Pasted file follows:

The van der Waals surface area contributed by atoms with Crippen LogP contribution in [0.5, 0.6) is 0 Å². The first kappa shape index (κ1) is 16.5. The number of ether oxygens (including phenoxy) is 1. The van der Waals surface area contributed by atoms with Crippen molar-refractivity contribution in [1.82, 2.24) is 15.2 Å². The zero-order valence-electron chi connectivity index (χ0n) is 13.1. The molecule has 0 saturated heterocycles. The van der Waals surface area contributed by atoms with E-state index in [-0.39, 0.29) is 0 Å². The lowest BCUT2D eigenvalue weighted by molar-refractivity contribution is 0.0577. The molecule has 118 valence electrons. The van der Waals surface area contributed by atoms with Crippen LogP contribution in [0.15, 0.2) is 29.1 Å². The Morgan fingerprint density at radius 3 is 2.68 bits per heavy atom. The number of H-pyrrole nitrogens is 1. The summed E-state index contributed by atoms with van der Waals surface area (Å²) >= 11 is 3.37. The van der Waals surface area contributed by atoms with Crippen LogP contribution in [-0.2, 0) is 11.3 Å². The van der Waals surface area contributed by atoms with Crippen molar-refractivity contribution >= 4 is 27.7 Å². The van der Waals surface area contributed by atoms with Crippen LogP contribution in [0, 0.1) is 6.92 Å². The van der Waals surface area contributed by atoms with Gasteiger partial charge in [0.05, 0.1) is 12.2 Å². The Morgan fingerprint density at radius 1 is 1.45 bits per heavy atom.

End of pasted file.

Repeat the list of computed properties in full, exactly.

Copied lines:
The van der Waals surface area contributed by atoms with Crippen LogP contribution in [0.5, 0.6) is 0 Å². The first kappa shape index (κ1) is 16.5. The number of ether oxygens (including phenoxy) is 1. The van der Waals surface area contributed by atoms with Crippen molar-refractivity contribution in [1.82, 2.24) is 15.2 Å². The zero-order valence-electron chi connectivity index (χ0n) is 13.1. The molecule has 0 saturated heterocycles. The van der Waals surface area contributed by atoms with E-state index in [-0.39, 0.29) is 0 Å². The lowest BCUT2D eigenvalue weighted by molar-refractivity contribution is 0.0577. The molecule has 118 valence electrons. The van der Waals surface area contributed by atoms with Crippen LogP contribution in [0.15, 0.2) is 29.1 Å². The Morgan fingerprint density at radius 3 is 2.68 bits per heavy atom. The number of H-pyrrole nitrogens is 1. The summed E-state index contributed by atoms with van der Waals surface area (Å²) >= 11 is 3.37. The van der Waals surface area contributed by atoms with Crippen LogP contribution in [-0.2, 0) is 11.3 Å². The van der Waals surface area contributed by atoms with Crippen molar-refractivity contribution >= 4 is 27.7 Å². The van der Waals surface area contributed by atoms with Crippen LogP contribution in [0, 0.1) is 6.92 Å². The van der Waals surface area contributed by atoms with Gasteiger partial charge in [0.05, 0.1) is 12.2 Å². The Morgan fingerprint density at radius 1 is 1.45 bits per heavy atom.